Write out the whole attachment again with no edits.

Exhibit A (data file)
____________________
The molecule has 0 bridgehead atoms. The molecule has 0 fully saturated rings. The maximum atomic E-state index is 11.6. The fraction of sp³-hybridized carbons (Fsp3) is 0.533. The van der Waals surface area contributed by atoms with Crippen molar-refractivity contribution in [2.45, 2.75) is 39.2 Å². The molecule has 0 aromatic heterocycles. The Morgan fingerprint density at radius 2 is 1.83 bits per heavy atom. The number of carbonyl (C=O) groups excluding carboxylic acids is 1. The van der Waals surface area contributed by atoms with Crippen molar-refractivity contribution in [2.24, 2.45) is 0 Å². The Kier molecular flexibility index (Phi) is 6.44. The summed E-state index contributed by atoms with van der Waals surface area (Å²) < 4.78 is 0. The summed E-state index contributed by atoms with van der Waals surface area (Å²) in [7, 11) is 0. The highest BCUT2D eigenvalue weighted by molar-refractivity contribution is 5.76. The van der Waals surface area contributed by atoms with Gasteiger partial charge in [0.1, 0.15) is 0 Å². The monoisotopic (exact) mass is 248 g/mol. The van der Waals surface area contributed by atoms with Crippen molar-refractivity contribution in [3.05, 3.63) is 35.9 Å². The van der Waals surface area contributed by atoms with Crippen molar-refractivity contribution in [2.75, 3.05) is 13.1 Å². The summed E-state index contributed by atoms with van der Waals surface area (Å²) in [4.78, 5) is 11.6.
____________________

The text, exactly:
The molecule has 0 bridgehead atoms. The molecule has 0 fully saturated rings. The maximum atomic E-state index is 11.6. The fraction of sp³-hybridized carbons (Fsp3) is 0.533. The van der Waals surface area contributed by atoms with Crippen molar-refractivity contribution in [2.45, 2.75) is 39.2 Å². The molecule has 0 aromatic heterocycles. The Morgan fingerprint density at radius 2 is 1.83 bits per heavy atom. The number of carbonyl (C=O) groups excluding carboxylic acids is 1. The van der Waals surface area contributed by atoms with Crippen molar-refractivity contribution in [2.24, 2.45) is 0 Å². The Kier molecular flexibility index (Phi) is 6.44. The summed E-state index contributed by atoms with van der Waals surface area (Å²) < 4.78 is 0. The summed E-state index contributed by atoms with van der Waals surface area (Å²) in [7, 11) is 0. The highest BCUT2D eigenvalue weighted by molar-refractivity contribution is 5.76. The van der Waals surface area contributed by atoms with Gasteiger partial charge in [0.1, 0.15) is 0 Å². The monoisotopic (exact) mass is 248 g/mol. The van der Waals surface area contributed by atoms with Crippen molar-refractivity contribution in [3.05, 3.63) is 35.9 Å². The van der Waals surface area contributed by atoms with Crippen molar-refractivity contribution in [2.75, 3.05) is 13.1 Å². The summed E-state index contributed by atoms with van der Waals surface area (Å²) in [4.78, 5) is 11.6.